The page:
Kentaro organics: Staying afloat through the pandemic
According to the World Economic Forum, while a large number of start-ups have suffered during the COVID-19 pandemic, the situation has also led to an increase in entrepreneurial activity. This is especially true for entrepreneurs in Uganda with many women starting up their own ventures to earn a living.
Also, existing businesses have had to devise means to keep their businesses afloat due to the challenges presented by the pandemic.
Charlyn Kentaro, the founder of Kentaro Handmade Organics, a manufacturer of natural hair products, says the lockdown presented some challenges but was also a blessing in disguise for her business.
While speaking at the Women’s Entrepreneurship Day Celebration, Kentaro said as a business, they had two major challenges during the initial lockdown in 2020 with the first one being an interruption in the global supply chain.
“We locally source for a lot of our raw materials but we also still rely on our packaging coming from China especially, yet it was one of the very first countries to be hit by the coronavirus. So, we found ourselves stuck with regards to mostly packaging but a few of the raw materials as well,” she says.
Kentaro Organics was started in 2015 out of need for affordable and available products for natural hair. The products are plant-based with extracts such as hibiscus, nilotic shea butter, holy basil, cocoa butter and honey being used. The products range from conditioners, moisturizers and shampoos to stylers.
The second major challenge according to Kentaro was limited access to supermarkets for the end consumer because transportation had come to a halt yet a lot of their products can be found in supermarkets, which are retail partners.
As a business, they had to think fast about how to keep the business moving despite all the challenges they were facing.
For the first challenge on the global supply chain, the business relied on the data they had to inform their purchasing and manufacturing decisions.
“Every business needs to have a handle on their data and this is something as simple as knowing for example what your best-selling product or service is. For us in manufacturing, it also affects how many resources you can dedicate to each product,” Kentaro advises.
“We had to be very clever about which product we were going to focus on that would give us the fastest turnaround time in terms of cash because we had to be very frugal about how we were spending our cash. We were also forced to look inwards in terms of our supply chain so we started to source from within Uganda and the region some of the inputs that we were previously getting from China,” she adds.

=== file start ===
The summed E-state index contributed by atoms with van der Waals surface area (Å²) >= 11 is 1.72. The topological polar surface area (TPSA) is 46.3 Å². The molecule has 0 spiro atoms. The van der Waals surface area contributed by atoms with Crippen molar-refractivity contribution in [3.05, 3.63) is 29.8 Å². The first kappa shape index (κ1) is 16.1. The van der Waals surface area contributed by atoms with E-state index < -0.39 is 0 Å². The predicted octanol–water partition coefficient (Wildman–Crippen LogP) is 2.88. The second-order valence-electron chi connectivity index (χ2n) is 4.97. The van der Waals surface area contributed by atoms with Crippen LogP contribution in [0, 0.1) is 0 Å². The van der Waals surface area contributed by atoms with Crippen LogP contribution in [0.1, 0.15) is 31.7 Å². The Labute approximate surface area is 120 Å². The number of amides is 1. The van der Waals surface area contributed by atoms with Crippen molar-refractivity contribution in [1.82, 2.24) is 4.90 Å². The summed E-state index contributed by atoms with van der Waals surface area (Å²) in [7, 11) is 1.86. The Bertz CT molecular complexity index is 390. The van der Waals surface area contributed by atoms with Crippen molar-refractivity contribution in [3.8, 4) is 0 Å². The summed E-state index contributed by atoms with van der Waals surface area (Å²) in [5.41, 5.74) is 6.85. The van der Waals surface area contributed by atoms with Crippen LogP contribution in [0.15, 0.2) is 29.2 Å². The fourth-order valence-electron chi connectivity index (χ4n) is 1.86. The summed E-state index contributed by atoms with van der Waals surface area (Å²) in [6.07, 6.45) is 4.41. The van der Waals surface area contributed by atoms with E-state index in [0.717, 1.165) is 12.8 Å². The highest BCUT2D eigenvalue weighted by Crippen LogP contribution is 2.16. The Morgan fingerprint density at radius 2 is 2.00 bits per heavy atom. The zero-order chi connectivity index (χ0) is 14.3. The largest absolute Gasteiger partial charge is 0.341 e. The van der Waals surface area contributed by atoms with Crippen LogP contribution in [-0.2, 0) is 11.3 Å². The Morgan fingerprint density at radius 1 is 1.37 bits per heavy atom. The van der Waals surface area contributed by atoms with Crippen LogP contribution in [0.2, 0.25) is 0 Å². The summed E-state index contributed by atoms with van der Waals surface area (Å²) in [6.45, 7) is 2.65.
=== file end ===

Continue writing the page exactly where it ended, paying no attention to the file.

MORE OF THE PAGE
When it came to limited access to retail partners, Kentaro decided to just reach the end consumers directly and make use of social media platforms as way to market products directly to the consumer. They also took advantage of the fact that salons were closed yet women still had to access hair products to do their own hair.
“We told these women that they could do this themselves at home. We said we will get the products to you and show you how to do it on our social media which is why we started to run tutorials and videos to provide step by step tips on hair care at home,” she explains.
According to Kentaro, if it wasn’t for the lockdown, they wouldn’t have realized that a lot of people were waiting for the knowledge and guidance that they had been holding back on.
“We had taken it for granted that people can just go to their hair dressers directly and have their hair done. We found that a lot of our clients who were previously opposed to doing their hair themselves have actually realized that they can do it on their own,” she says.
The business was also able to start a website where they have a product catalogue with prices that has really seen their sales grow. Kentaro proudly adds that 2020 was one of our best years in terms of sales and revenue despite it being a hard one for many entrepreneurs, which she attributes to the word-of-mouth.
“In Kampala, one of the easiest ways to grow a business is by word-of-mouth. So, when people saw that what we were doing was good, our customer base doubled from last year and sales were a record high for us just from engaging with people and having them share knowledge about our business with their friends and families,” she explains.
For those passionate about beauty and also looking for opportunities, Kentaro says it is important to first identify the gaps and openings and then start.
“In the beauty industry alone, I see so many opportunities that were exposed by the pandemic. For example, there are many opportunities in hair extensions, color cosmetics and skin care,” she says.
Kentaro also encourages those who have already started to start to collaborate with women as much as possible. This is why the honey used in some of her products is sourced from a group of women in Arua City in northern Uganda.
“If you have an existing business, identify women around you that you can employ whether as a supplier or as a re-seller because we are supporting women who are most likely taking care of families on their own,” she advises.